Note:  I don’t know why the pitchers with asterisks next to there name have them; I copied and pasted the stats from Baseball-Reference and didn’t bother going through and removing the asterisks.

A Different Way to Look at Strikeout Ability

Mike Podhorzer has looked into the relationship of a batters’ average fly ball distance as it relates to their HR/FB ratio, and has found results that will allow others to more accurately project a hitter’s home run totals from year to year.

This got me thinking. Which can be a good or bad, but in this case, the authors’ labor produced a fruitful return. While a hitters’ HR/FB ratio can fluctuate indiscriminately from year to year, Podhorzer has proven a batters’ average fly ball distance is a better indication of a player’s true talent power production. In the same light, my study looks at how a player’s swinging strike rate (SwStr%) is a better indication of a pitcher’s strikeout potential than K/9.

My assumption was that K/9 and SwStr% have a strong relationship. But, how strong of a relationship is it? To find this out, I took all qualified starter seasons from 2003 to 2013, which gave me a sample size of 933 pitchers, and ran a correlation between their SwSTR% and their K/9. The results showed that there is an exceedingly positive correlation between SwSTR% and K/9, to the tune of a .807 correlation coefficient and a .65 R2.

Screen shot 2013-10-03 at 1.06.11 PM

What is important to note is that there are very few pitchers present in the sample with a SwStr% above 13%, which may be symptomatic of something larger. Getting batters to swing and miss is difficult. The more often you can get a batter to swing and miss, the more valuable you are as a pitcher. As a result, the higher the SwStr%, the smaller the sample size becomes. For example, Johan Santana (2004) and Kerry Wood (2003) are the two lone dots to the farthest right on the graph with SwStr% of over 15: wow.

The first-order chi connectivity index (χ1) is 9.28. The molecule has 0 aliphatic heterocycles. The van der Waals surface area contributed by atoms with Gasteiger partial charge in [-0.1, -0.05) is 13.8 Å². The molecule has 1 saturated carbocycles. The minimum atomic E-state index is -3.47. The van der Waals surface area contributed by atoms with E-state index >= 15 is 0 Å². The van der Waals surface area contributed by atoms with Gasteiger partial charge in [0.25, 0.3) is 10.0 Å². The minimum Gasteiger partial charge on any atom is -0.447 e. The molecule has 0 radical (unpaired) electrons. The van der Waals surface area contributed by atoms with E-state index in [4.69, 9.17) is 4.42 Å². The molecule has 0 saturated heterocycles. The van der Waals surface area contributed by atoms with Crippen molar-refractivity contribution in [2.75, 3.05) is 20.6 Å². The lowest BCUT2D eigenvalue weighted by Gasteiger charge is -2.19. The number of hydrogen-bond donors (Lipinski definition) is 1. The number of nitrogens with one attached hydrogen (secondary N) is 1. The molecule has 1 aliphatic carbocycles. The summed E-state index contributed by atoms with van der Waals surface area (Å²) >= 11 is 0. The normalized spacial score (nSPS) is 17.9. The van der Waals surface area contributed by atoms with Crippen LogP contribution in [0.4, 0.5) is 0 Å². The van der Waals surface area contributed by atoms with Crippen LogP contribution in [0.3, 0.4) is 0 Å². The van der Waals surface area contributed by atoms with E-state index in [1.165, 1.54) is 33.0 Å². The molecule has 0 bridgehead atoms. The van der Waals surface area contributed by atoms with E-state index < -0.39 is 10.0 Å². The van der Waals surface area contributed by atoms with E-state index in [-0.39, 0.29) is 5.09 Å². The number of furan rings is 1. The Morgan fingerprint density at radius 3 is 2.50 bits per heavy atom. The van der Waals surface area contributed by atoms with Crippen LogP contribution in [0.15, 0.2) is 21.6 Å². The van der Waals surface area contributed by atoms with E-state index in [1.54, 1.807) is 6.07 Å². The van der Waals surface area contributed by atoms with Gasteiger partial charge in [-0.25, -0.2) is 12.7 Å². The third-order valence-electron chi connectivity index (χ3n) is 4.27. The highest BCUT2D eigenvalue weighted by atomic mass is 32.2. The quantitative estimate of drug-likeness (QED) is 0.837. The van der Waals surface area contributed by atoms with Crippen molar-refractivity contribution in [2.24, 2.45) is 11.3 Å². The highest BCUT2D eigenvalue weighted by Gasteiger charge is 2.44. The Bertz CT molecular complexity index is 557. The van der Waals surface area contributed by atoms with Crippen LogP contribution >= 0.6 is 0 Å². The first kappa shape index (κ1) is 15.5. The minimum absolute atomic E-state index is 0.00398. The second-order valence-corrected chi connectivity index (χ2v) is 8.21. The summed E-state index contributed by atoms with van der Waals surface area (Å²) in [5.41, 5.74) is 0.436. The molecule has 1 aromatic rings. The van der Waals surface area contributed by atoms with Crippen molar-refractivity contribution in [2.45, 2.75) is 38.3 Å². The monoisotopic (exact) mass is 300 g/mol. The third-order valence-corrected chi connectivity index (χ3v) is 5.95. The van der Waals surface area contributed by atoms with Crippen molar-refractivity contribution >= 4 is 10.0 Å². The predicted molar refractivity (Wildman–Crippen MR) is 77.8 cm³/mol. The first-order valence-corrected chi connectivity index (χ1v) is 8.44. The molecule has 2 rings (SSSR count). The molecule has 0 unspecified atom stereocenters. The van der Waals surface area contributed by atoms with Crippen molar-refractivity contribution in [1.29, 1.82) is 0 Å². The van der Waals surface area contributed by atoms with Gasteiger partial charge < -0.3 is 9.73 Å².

After the relationship between SwStr% and K/9 ratio became unmistakable, I calculated what a particular SwSTR%s translates into, as far as K/9, with the formula Y=68.473*x+0.8435, and got this chart:

Screen shot 2013-10-03 at 1.55.30 PM

The next step is to take what we have discovered and apply it to a sample. The chart below shows each qualified pitcher for 2013, their SwStr%, xK/9, K/9, and K/9-xK/9.  xK/9 is what we would expect a pitcher’s K/9 to be based off of their SwStr%, and K/9-xK/9 shows us how much a pitcher over-performed or under-performed their SwStr% and xK/9.The first set of ten names are the pitchers who outperformed their xK/9 the most, and the second list of ten names are the players who underperformed their xK/9 the most.

Screen shot 2013-10-03 at 2.44.59 PM

The results show that Ubaldo Jimenez, Yu Darvish, and Jose Fernandez are the pitchers who have outperformed their xK/9 the most in 2013. These three pitchers also have great a great amount of deception and/or command (deception in Jimenez’s case: because, no one has ever called Ubaldo a control artist). And, while they may have outperformed their true talent in 2013 to an extent—they all had remarkable years—maybe that deception and control, which SwStr% does not take into account, leads to less swings by batters and more pitches taken for strikes, as opposed to swung at for strikes.